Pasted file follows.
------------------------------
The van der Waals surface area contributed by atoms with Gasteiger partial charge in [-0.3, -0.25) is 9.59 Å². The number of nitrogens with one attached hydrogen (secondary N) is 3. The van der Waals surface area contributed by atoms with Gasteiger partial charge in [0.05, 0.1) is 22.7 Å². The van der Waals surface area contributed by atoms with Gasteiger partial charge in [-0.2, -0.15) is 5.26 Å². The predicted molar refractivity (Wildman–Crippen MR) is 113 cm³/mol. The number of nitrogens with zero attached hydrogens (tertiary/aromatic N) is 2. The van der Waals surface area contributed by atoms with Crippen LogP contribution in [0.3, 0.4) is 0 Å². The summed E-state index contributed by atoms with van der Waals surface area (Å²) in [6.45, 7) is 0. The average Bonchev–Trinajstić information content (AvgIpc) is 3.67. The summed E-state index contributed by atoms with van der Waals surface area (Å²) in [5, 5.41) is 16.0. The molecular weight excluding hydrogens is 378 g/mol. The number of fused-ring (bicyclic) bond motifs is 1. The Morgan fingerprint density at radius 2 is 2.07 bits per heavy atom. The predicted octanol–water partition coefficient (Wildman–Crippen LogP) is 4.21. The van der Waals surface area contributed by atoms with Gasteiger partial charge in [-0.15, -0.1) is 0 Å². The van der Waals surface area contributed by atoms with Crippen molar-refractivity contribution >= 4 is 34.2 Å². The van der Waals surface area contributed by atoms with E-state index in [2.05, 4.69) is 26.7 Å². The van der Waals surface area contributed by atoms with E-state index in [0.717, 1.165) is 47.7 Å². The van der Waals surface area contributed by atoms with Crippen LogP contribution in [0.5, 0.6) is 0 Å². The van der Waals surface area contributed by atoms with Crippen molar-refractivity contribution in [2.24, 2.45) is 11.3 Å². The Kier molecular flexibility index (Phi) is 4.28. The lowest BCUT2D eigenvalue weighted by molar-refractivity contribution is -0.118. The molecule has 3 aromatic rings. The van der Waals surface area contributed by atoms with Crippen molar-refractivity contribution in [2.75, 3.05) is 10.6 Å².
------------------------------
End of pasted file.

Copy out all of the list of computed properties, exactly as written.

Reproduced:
The van der Waals surface area contributed by atoms with Gasteiger partial charge in [-0.3, -0.25) is 9.59 Å². The number of nitrogens with one attached hydrogen (secondary N) is 3. The van der Waals surface area contributed by atoms with Gasteiger partial charge in [0.05, 0.1) is 22.7 Å². The van der Waals surface area contributed by atoms with Gasteiger partial charge in [-0.2, -0.15) is 5.26 Å². The predicted molar refractivity (Wildman–Crippen MR) is 113 cm³/mol. The number of nitrogens with zero attached hydrogens (tertiary/aromatic N) is 2. The van der Waals surface area contributed by atoms with Crippen LogP contribution in [0.3, 0.4) is 0 Å². The summed E-state index contributed by atoms with van der Waals surface area (Å²) in [6.45, 7) is 0. The average Bonchev–Trinajstić information content (AvgIpc) is 3.67. The summed E-state index contributed by atoms with van der Waals surface area (Å²) in [5, 5.41) is 16.0. The molecular weight excluding hydrogens is 378 g/mol. The number of fused-ring (bicyclic) bond motifs is 1. The Morgan fingerprint density at radius 2 is 2.07 bits per heavy atom. The predicted octanol–water partition coefficient (Wildman–Crippen LogP) is 4.21. The van der Waals surface area contributed by atoms with Gasteiger partial charge in [-0.15, -0.1) is 0 Å². The van der Waals surface area contributed by atoms with Crippen molar-refractivity contribution >= 4 is 34.2 Å². The van der Waals surface area contributed by atoms with E-state index in [2.05, 4.69) is 26.7 Å². The van der Waals surface area contributed by atoms with E-state index in [0.717, 1.165) is 47.7 Å². The van der Waals surface area contributed by atoms with Crippen LogP contribution in [0.5, 0.6) is 0 Å². The van der Waals surface area contributed by atoms with Crippen molar-refractivity contribution in [2.24, 2.45) is 11.3 Å². The Kier molecular flexibility index (Phi) is 4.28. The lowest BCUT2D eigenvalue weighted by molar-refractivity contribution is -0.118. The molecule has 3 aromatic rings. The van der Waals surface area contributed by atoms with Crippen molar-refractivity contribution in [2.75, 3.05) is 10.6 Å².